Harry Potter casts a new spell on the internet and how
In its new format, Pottermore is more of a site that will keep Potterheads up to date with wondrous news of the wizarding world.
I have reclaimed my magical name and Hogwarts house - Ravenclaw in case you were wondering - and am pleased to report that I am back on the revamped Pottermore site.
Until now, it was a space where I would slink off during writing breaks to brew a potion (I was usually T for troll), cast a spell (was a little better at that) and unlock secrets from the Harry Potter stories.
But now in its new format, Pottermore is more of a site that will keep Potterheads up to date with news of the wizarding world of Harry Potter.
A voice message from JK Rowling welcomes fans to Pottermore, which she calls her "magical corner of the internet, a place where you can explore her writing, both familiar and new. And where you can read features, articles, and news from the Pottermore team".
If you're already a member, then you can retain your user name and house. I was quite tempted to sort myself again, but then I was a little scared that I would get Hufflepuff this time around. So I decided to let sleeping Hippogriffs lie and stayed with fellow house members, Cho Chang and Luna Lovegood.
At Pottermore, you can still revisit the books, along with JK Rowling's thoughts about the characters, the plot or the setting.
The newest post by the author takes muggles into a previously forbidden world - an exploration of "11 long-established and prestigious wizarding schools worldwide".
The jade palace of Mahoutokoro is an ancient Japanese school where robes change colour as the wizards grow wiser (or darker). Quite like karate's many coloured belts, I imagine.
Then there's Uagadou which is situated in the Mountains of the Moon in Africa. At this largest of all wizarding schools, spells are cast by hand gestures or pointing fingers.
The Brazilian Castelobruxo sounds quite intriguing with its golden rock edifice guarded by the Caipora spirit-beings. Apparently, Peeves is nothing compared to these feisty beings.
If you recall, Bill Weasley had got something nasty in post from a penfriend - turns out it was a Castelobruxo student who was disappointed that his friend couldn't afford the trip to Brazil to visit him.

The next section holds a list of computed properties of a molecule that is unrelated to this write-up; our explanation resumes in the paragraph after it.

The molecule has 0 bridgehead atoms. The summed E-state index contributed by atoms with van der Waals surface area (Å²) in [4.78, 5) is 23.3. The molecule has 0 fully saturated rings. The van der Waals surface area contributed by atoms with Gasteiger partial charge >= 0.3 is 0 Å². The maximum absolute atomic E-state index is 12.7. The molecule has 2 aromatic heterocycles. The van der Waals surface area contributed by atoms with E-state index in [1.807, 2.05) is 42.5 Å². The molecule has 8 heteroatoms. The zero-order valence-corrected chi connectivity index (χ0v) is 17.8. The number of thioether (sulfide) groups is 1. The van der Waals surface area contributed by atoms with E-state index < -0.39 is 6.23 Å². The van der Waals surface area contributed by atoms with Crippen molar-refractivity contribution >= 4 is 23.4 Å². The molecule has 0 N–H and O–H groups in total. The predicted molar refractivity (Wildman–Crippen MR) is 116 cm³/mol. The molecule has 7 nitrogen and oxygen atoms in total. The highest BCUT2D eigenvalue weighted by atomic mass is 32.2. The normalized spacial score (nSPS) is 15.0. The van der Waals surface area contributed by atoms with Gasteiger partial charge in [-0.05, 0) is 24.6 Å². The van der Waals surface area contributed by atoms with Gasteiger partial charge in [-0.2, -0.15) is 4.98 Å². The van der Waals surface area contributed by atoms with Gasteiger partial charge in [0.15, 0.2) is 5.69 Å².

The fourth one, Ilvermorny from North America, is yet to be revealed but Rowling's hinted that smart Potterheads will be able to figure this one out.
I have a few thoughts, but am currently trawling the internet for more ideas. So far we have learnt about seven wizarding schools - including Durmstrang and Beauxbatons - which means we can expect to hear more from Rowling in the future.
Browsing through Pottermore makes you feel like a beetle on a window pane - nudge, nudge Rita Skeeter - and getting a sneak peek into the very busy Potter world.
For instance, we sit far-away-from-London wishing that we had a portkey to see Harry Potter and the Cursed Child, the eighth story that unfurls 19 years later.
We read longingly about the casting of the play - good going there, and the creative process between Rowling, director John Tiffany, and writer Jack Thorne.
Thoughts threaten to overwhelm us, until we need a pensieve to mull over the many strands - how and when will we get to see the play which officially premieres in July, and will the production come to India.
Dementors hover over that thought, after all it's not like Harry Potter: The Exhibition, the international travelling exhibition has come down here.
There are also updates on Fantastic Beasts and Where to Find Them, a movie spin-off that will be out in cinemas in November 2016.
Set in 1926 in New York, this is the story of Magizoologist Newt Scamander, the author of the eponymous textbook on the wizarding world's magical creatures.
Scamander, played by Eddie Redmayne, comes to New York with a suitcase full of magical creatures. And in what sounds like a Pandora twist, the creatures are let loose in New York by mistake.
A new behind-the-scenes preview has just been released and it reveals details about the casting.
Porpentina Goldstein, played by Katherine Waterston; her sister Queenie Goldstein, played by Alison Sudol; and muggle Jacob Kowalski, played by Dan Fogler, come together with Scamander to form an unlikely quartet in this film's quest.
Colin Farrell plays a powerful MACUSA (Magical Congress of the United States of America) Auror, we are told. In the behind-the-scenes preview, Redmayne says, "This world, it's been a wonder really." Yes, we know that.